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Siskinds LLP personal injury lawyer, Victoria Edwards, was recently published in The Lawyer’s Daily.

This article was originally published by The Lawyer’s Daily (www.thelawyersdaily.ca),part of LexisNexis Canada Inc.

Read the full article below.

Click to read part one.

Victoria Edwards – The Lawyer’s Daily – Posted: November 21, 2022

A recent Ontario Superior Court of Justice case, Desrochers (Litigation guardian of) v. McGinnis [2022] O.J. No. 3891, revisited the principles of proving negligence in a case where the plaintiff, Megan Desrochers, was injured while operating the defendants’ all-terrain vehicle (ATV). (For link to part one of this series, see below).

Standard of care

The real issue in this case is whether any of the defendants breached the standard of care. The general approach to determining the appropriate standard of care is found in Ryan v. Victoria (City) [1999] 1 S.C.R. 201 at para. 28:

Conduct is negligent if it creates an objectively unreasonable risk of harm. To avoid liability, a person must exercise the standard of care that would be expected of an ordinary, reasonable and prudent person in the same circumstances. The measure of what is reasonable depends on the facts of each case, including the likelihood of a known or foreseeable harm, the gravity of that harm, and the burden or cost which would be incurred to prevent the injury. In addition, one may look to external indicators of reasonable conduct, such as custom, industry practice, and statutory or regulatory standards.

With respect to each defendant:

Grant McGinnis, the father of Patrick McGinnis (Desrochers’ then-boyfriend) and the owner of the ATV, had not personally observed Desrochers on the ATV, but he understood that she had ridden on the property and had received instructions on how to operate it safely. Grant knew that Patrick was experienced in operating the ATV and had no reason to think that he would not operate it safely. Justice Patrick Hurley found that Grant had not breached the standard of care.

The plaintiffs, Desrochers and her parents, then argued that even if Grant was not negligent, as the registered owner of the ATV he would be statutorily liable due to s. 192(2) of the Highway Traffic Act:

The owner of a motor vehicle or street car is liable for loss or damage sustained by any person by reason of negligence in the operation of the motor vehicle or street car on a highway, unless the motor vehicle or street car was without the owner’s consent in the possession of some person other than the owner or the owner’s chauffeur.

Justice Hurley concluded that Grant McGinnis had consented to Patrick operating the ATV. His consent did not carry over to Desrochers when she started driving it. Therefore, Grant was not liable for Patrick’s negligence.

Catherine McGinnis, Patrick’s mother, had shown Desrochers how to operate the ATV in the months leading up to the accident. She told Desrochers to wear a helmet on the night in question. She had seen Desrochers safely operate the ATV in the field in the past and had no reason to expect her to drive on the public road when she could have returned home through the nearby field as she normally did.

Again, Desrochers was an adult, not under the apparent influence of drugs or alcohol or otherwise incapacitated that evening, and she was a visitor who would be riding the ATV in the company of Catherine’s adult son. Catherine did not have a positive duty, on these facts, to prevent Desrochers from getting on the ATV, to compel her to wear a helmet, or specifically instruct her not to drive back on the public road.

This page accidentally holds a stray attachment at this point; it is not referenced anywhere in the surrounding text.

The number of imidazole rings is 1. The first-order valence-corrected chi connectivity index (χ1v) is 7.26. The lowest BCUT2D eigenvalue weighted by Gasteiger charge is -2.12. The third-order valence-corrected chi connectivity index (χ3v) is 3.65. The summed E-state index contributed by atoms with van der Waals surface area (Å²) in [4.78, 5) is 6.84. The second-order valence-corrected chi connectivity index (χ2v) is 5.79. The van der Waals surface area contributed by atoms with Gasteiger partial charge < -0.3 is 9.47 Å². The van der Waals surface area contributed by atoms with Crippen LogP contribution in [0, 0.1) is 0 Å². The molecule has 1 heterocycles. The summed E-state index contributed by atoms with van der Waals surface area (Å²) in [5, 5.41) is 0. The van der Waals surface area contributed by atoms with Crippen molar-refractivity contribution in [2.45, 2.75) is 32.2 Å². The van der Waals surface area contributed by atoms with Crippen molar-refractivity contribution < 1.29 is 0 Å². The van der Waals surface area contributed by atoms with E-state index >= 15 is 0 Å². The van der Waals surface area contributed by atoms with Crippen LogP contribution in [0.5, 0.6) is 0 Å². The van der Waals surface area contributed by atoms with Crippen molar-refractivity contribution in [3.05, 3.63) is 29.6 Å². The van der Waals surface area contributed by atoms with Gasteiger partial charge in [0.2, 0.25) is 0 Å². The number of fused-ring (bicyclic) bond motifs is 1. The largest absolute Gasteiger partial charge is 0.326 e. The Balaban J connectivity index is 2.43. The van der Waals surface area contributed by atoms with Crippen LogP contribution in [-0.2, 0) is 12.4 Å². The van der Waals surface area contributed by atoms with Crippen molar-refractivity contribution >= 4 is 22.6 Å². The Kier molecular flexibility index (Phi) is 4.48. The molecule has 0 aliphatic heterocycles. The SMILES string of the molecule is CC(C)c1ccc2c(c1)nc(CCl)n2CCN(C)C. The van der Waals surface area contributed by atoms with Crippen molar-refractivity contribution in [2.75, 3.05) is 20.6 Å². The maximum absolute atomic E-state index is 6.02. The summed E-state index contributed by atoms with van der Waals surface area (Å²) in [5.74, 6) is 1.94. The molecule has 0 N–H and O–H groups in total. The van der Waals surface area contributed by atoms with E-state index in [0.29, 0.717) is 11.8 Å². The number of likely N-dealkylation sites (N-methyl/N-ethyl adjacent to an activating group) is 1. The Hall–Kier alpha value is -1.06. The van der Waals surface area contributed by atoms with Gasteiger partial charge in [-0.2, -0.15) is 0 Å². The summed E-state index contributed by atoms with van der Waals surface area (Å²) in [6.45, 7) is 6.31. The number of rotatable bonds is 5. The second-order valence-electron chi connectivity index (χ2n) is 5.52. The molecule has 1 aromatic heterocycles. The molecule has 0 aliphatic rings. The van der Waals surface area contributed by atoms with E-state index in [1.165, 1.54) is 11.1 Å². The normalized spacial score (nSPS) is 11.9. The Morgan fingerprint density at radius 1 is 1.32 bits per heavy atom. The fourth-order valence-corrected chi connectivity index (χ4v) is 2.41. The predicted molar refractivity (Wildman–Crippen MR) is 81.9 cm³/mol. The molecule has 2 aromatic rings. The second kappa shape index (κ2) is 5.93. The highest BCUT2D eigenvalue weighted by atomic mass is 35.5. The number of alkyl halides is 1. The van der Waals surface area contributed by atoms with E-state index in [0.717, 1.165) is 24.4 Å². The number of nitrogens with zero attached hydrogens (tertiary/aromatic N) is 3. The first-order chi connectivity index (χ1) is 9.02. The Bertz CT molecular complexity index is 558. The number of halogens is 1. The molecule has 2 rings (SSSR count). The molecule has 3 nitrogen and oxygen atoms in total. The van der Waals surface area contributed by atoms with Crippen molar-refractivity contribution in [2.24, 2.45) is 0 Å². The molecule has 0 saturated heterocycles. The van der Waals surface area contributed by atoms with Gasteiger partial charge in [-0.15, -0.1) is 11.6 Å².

Neither Catherine nor Grant breached the standard of care.

Patrick McGinnis, Desrochers’ then-boyfriend, was in a different position than his parents.

Patrick’s relationship to Desrochers and intimate knowledge of her mental health frailties were relevant. He thought it important enough to her health and safety to control her consumption of prescription medication. He should have exhibited a similar level of concern in her driving a motorized vehicle alone, helmetless, on an unlit rural roadway, with an unmarked curve of more than 90 degrees and with limited experience in the operation of that vehicle.

By his acts and omissions, he failed to exercise the care of an ordinary, reasonable and prudent person taking into account the likelihood of a known or foreseeable harm, the potential for Desrochers to suffer serious injury, and when he could have taken simple steps to prevent that harm from occurring.


The plaintiff must show on a balance of probabilities that “but for” the defendant’s negligent act, the injury would not have occurred. This is a factual inquiry.

Justice Hurley found that the probable explanation for Desrochers’ departure from the road was her inability to turn the ATV at the sharp curve. He further found that her failure to steer the ATV adequately was attributable to Patrick’s negligence.

Contributory negligence

The plaintiffs acknowledged that it was open to the trial judge to make a finding of contributory negligence. Desrochers should have worn a helmet. There was no medical evidence that her brain injury would have been less severe even if she were wearing a helmet but, based on testimony at trial about the importance of helmets and the common-sense inference that a helmet would likely offer some protection, it would be a reasonably prudent step to take. So too would have been returning to the house by way of the field, a route she was familiar with.

In these circumstances, contributory negligence was assessed as 10 per cent.


The actions against Grant and Catherine McGinnis were dismissed. The plaintiffs established liability against Patrick McGinnis.

This is part two of a two-part series. Part one: Reasonable care analysis in all-terrain vehicle accident case.